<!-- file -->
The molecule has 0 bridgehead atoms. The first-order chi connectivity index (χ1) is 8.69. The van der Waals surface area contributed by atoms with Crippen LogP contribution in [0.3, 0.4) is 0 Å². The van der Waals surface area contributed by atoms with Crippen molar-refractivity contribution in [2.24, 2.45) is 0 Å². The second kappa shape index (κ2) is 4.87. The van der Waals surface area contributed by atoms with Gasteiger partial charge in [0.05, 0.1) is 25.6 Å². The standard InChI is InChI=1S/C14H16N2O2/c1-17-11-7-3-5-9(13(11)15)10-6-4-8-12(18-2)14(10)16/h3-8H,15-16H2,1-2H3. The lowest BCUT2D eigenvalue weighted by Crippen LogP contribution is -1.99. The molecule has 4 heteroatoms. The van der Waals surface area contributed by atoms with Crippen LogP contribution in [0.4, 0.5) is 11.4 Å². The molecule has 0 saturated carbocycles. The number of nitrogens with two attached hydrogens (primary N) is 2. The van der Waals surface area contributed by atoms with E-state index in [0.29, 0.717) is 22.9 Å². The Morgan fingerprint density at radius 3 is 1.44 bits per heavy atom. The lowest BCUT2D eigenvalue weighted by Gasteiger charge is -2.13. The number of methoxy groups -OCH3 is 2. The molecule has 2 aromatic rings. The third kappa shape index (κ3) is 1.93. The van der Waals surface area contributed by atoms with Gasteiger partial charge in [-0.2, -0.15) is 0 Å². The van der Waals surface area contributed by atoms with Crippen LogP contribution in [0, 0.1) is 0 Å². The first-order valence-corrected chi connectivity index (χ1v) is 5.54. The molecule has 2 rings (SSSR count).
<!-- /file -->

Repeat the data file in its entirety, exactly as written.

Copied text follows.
The molecule has 0 bridgehead atoms. The first-order chi connectivity index (χ1) is 8.69. The van der Waals surface area contributed by atoms with Crippen LogP contribution in [0.3, 0.4) is 0 Å². The van der Waals surface area contributed by atoms with Crippen molar-refractivity contribution in [2.24, 2.45) is 0 Å². The second kappa shape index (κ2) is 4.87. The van der Waals surface area contributed by atoms with Gasteiger partial charge in [0.05, 0.1) is 25.6 Å². The standard InChI is InChI=1S/C14H16N2O2/c1-17-11-7-3-5-9(13(11)15)10-6-4-8-12(18-2)14(10)16/h3-8H,15-16H2,1-2H3. The lowest BCUT2D eigenvalue weighted by Crippen LogP contribution is -1.99. The molecule has 4 heteroatoms. The van der Waals surface area contributed by atoms with Crippen LogP contribution in [0.4, 0.5) is 11.4 Å². The molecule has 0 saturated carbocycles. The number of nitrogens with two attached hydrogens (primary N) is 2. The van der Waals surface area contributed by atoms with E-state index in [0.29, 0.717) is 22.9 Å². The Morgan fingerprint density at radius 3 is 1.44 bits per heavy atom. The lowest BCUT2D eigenvalue weighted by Gasteiger charge is -2.13. The number of methoxy groups -OCH3 is 2. The molecule has 2 aromatic rings. The third kappa shape index (κ3) is 1.93. The van der Waals surface area contributed by atoms with Gasteiger partial charge in [-0.2, -0.15) is 0 Å². The van der Waals surface area contributed by atoms with Crippen LogP contribution in [0, 0.1) is 0 Å². The first-order valence-corrected chi connectivity index (χ1v) is 5.54. The molecule has 2 rings (SSSR count).